Thirty-five days. That’s how long it takes for broadcast networks to gather the kind of crowds that they used to grab in a single night.
Case in point: 16 years ago, “Everybody Loves Raymond” was drawing 20.81 million people to CBS on the night it aired. In the fall of 2016, “The Big Bang Theory” was pulling in 22.23 million people — with 35 days of viewing counted, across linear TV, DVR, VOD, and streaming outlets.
CBS has released a batch of data, cobbled together from Nielsen, comScore/Rentrak, and its own internal streaming figures, that show that the network is drawing slightly more viewers for entertainment programs in 2016 than it was in the 2000-01 season (12.62 million on average, versus 12.61 million).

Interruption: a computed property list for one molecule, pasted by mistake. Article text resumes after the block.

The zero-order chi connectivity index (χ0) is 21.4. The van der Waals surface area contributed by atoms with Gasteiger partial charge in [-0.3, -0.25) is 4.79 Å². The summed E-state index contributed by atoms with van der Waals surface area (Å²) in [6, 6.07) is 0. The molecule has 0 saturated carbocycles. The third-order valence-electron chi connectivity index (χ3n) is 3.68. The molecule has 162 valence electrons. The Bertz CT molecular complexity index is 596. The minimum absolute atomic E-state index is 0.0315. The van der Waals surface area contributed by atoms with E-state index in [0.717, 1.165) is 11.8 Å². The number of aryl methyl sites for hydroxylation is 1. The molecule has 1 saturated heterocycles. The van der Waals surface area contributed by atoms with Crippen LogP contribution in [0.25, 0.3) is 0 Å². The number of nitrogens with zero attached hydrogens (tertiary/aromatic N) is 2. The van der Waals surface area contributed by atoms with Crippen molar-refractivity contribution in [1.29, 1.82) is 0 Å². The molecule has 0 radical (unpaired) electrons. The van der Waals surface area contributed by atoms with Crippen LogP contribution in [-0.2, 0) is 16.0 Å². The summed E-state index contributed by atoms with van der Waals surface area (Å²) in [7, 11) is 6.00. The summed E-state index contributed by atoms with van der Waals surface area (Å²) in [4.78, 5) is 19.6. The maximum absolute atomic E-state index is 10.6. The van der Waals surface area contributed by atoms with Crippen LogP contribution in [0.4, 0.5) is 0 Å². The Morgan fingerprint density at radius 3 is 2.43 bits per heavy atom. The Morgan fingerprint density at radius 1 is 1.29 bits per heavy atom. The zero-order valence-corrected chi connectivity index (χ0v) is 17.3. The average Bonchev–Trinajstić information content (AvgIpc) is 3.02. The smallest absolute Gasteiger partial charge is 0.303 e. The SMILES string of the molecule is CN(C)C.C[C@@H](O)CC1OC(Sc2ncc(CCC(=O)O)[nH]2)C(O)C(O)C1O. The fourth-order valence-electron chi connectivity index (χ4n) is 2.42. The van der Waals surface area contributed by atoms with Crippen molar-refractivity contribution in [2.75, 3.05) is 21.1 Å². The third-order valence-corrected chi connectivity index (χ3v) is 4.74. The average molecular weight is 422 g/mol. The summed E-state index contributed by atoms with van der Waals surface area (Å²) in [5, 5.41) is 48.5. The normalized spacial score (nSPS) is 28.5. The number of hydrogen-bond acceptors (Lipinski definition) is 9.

The data underscores the impact of time-shifting and multiplatform viewing options on old-fashioned TV viewing. And it demonstrates how much harder it has become for networks to get massive amounts of people to watch one thing at the same time. In 2000, cable was just beginning to make noise in the scripted drama space; Netflix had just begun its life as a mail-rental DVD company; Hulu was no more than a gleam in Jason Kilar’s eye.
But CBS’ data also illuminates another salient point for broadcasters in the big-tent programming business. The eyeballs are still there for successful programs. It just takes a lot longer to get them to the screen.
The numbers tell the tale. Here is CBS’ 2016-17 and 2000-01 comparison chart: